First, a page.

We all know the story of Vincent van Gogh who perilously swiped off his ear in despair following arguments with Gauguin. Having sold just one of the circa 900 paintings produced in his lifetime, posthumously he’s one of the most famous artists in the world. Aged 18 Frida Kahlo suffered serious injuries in a near fatal bus crash. It was a moment that changed her life forever as it was whilst confined to her bed she took up the paintbrush. In June 1968 Andy Warhol was shot by Valerie Solanas. Reportedly pronounced dead at the hospital, the bullet tore through his lungs, oesophagus, spleen and stomach. He survived after five hours of surgery.
In 1975 Dutch-born Californian based conceptual artist Bas Jan Ader endeavoured to sail across the Atlantic in a thirteen-foot sailboat in his piece ‘In Search of the Miraculous’. Setting sail from Cape Cod and bound for Falmouth, England three weeks into his journey radio signal was lost. Under a year later his boat was found off the Irish shore and Ader was declared lost at sea. This follows his 1970 series of gravity-defying ‘fall’ performances captured in photography and snippets of film. Since his death, in the art world Ader has been imbued with the mythic status of someone prepared to literally die for their art. Can we then ask: what is the impact of storytelling on the perceived persona of an artist and how do artists create their own myth?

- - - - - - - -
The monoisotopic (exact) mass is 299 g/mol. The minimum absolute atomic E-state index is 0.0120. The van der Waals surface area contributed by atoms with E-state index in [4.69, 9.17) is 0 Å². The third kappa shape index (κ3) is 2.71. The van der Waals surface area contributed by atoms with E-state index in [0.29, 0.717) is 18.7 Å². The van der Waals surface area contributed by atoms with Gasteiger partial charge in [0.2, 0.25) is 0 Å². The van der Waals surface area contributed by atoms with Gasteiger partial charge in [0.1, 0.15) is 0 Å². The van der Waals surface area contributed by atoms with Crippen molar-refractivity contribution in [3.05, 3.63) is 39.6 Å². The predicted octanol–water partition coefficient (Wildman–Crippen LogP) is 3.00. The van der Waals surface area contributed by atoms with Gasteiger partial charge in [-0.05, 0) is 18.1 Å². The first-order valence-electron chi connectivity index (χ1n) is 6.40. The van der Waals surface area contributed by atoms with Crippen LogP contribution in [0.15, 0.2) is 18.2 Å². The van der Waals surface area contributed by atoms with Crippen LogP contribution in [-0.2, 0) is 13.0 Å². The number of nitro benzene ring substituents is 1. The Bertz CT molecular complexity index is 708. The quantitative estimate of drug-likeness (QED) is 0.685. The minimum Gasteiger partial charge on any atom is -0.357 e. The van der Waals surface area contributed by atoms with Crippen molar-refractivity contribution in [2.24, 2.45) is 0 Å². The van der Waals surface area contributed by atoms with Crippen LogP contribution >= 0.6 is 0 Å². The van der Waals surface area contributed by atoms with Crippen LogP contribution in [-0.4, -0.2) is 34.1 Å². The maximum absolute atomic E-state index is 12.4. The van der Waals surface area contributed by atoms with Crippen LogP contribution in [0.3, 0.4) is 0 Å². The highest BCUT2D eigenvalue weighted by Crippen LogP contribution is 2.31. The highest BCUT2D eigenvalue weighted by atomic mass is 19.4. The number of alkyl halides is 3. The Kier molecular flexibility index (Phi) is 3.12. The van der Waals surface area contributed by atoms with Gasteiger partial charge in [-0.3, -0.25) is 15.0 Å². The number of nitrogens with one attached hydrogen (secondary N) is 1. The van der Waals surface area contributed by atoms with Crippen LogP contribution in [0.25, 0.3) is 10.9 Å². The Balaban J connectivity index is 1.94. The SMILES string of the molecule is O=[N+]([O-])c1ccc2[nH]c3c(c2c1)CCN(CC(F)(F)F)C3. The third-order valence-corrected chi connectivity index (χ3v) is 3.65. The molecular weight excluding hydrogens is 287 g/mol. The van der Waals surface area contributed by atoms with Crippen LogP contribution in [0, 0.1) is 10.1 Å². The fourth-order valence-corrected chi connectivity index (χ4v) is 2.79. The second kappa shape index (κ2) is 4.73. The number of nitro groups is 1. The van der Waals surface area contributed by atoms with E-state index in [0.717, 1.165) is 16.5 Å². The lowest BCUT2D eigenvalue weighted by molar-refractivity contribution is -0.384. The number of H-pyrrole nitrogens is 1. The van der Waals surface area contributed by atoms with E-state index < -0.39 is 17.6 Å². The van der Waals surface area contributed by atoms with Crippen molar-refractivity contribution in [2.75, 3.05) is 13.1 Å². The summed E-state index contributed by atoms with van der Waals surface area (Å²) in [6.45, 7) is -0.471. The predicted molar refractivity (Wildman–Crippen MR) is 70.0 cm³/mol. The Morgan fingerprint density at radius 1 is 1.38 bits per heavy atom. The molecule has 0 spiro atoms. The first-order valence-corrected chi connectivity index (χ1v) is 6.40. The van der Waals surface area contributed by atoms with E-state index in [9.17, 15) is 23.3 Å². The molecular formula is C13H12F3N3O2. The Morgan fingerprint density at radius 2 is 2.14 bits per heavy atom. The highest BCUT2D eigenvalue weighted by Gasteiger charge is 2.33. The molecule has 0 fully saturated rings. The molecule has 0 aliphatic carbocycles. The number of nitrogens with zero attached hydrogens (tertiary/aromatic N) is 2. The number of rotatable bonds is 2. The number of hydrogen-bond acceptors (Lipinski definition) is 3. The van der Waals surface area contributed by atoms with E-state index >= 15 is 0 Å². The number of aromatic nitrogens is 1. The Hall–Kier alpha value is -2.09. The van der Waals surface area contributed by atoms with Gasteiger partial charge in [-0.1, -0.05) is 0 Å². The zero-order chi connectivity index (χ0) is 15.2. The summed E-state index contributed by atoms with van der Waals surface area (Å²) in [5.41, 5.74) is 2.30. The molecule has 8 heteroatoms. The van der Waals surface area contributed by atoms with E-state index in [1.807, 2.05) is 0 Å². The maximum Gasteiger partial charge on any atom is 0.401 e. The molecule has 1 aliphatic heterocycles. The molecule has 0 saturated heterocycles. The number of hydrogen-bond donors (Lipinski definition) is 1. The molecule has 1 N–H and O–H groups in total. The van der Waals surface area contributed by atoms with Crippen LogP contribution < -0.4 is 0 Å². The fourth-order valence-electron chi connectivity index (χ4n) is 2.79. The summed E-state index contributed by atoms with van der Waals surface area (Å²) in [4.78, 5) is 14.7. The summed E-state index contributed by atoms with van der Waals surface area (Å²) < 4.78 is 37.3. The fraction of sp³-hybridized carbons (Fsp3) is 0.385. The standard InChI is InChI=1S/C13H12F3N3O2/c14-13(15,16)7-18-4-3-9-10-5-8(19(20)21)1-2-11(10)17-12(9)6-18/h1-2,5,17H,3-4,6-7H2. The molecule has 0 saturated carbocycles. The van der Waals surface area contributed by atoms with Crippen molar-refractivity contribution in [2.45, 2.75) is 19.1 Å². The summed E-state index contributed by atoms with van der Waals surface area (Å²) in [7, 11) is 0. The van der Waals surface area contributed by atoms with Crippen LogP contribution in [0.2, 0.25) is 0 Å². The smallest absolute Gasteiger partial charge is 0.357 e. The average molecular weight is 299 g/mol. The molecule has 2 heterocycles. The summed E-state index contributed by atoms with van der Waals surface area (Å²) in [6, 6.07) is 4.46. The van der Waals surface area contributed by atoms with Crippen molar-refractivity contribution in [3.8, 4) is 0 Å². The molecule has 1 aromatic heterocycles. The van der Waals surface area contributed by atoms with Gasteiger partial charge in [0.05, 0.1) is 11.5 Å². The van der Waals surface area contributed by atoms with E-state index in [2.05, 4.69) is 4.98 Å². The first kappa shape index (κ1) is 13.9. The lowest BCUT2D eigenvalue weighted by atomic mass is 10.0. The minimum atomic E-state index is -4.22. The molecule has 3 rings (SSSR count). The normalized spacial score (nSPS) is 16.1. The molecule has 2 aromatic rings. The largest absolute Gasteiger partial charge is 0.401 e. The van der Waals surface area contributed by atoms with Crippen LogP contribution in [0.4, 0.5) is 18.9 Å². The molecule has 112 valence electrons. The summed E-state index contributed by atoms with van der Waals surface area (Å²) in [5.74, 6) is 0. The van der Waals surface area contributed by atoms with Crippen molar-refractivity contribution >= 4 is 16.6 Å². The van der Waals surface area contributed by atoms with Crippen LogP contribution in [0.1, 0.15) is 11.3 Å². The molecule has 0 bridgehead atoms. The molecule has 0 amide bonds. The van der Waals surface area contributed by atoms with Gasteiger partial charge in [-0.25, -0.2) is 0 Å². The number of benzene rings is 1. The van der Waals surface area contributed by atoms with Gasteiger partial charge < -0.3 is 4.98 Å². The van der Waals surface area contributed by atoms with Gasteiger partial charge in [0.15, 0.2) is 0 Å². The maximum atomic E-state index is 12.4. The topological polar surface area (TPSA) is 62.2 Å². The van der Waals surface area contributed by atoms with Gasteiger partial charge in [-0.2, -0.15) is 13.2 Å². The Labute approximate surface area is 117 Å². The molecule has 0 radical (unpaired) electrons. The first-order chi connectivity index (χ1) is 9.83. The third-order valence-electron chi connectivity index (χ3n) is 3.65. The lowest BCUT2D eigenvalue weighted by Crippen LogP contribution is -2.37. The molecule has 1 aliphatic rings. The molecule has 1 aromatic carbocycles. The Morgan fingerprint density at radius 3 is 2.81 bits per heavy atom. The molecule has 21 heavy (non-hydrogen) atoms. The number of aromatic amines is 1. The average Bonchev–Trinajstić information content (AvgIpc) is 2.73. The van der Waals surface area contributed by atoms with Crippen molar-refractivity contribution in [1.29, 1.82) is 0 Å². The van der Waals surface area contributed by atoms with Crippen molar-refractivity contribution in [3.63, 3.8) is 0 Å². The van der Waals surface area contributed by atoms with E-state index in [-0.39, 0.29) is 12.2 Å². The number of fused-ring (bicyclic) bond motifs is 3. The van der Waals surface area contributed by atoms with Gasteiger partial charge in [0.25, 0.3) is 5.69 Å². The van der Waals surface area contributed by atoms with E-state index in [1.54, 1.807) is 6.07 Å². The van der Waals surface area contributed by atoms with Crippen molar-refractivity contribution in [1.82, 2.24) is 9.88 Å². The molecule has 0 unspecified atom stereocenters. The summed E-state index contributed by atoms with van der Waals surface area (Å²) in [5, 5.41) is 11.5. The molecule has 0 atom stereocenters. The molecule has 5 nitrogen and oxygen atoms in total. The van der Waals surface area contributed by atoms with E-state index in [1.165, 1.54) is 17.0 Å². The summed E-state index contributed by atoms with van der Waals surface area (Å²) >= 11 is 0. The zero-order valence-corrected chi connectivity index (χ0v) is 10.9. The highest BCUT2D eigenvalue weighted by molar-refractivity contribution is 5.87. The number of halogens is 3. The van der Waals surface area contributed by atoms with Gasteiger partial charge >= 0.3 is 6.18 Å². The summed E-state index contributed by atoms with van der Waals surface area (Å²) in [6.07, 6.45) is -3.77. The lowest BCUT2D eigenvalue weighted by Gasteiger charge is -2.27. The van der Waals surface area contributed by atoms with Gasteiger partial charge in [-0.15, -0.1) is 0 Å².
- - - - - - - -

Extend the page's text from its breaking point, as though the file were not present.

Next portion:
Director and fellow emigrant filmmaker Rene Daalder revisited Ader’s story in his 2008 documentary ‘Here is always Somewhere Else’ in which Bill Leavitt, a friend of Ader, confessed in an interview that his memory of the artist has all but disappeared behind the legend:
When I see this picture [of Ader]…I recognise the face but it’s like somebody else all of a sudden…at the time we were friends I had no idea I was friends with a myth.
Assistant Curator of A Bigger Splash: Painting after Performance Fiontan Moran recently talked about how artist documentaries can affect the way we think about an artist and their work. Jackson Pollock and David Hockney are both immortalised in film in completely different ways. Pollock’s chain smoking, paint throwing, overtly masculine private performance made public seems instinctual, visceral and raw. Hockney on the other hand participates in a series of semi-constructed scenes setup by director Jack Hazan and his vibrant, dandyish persona brought to the fore.
Then there is the big, glossy, modern ‘Hollywood’ biopic. The lives of hugely successful 20th century artists such as Francis Bacon, Kahlo and once again Pollock have been dramatised in films starring Daniel Craig, Salma Hayek, and Ed Harris.
So then, does a good story surrounding an artist’s life make for a better artwork? Does a life is shrouded in myth, legend and intrigue make an artist’s work more interesting? Do you have to weave a story to be an artistic success?
Tate Debate sponsored by Vodafone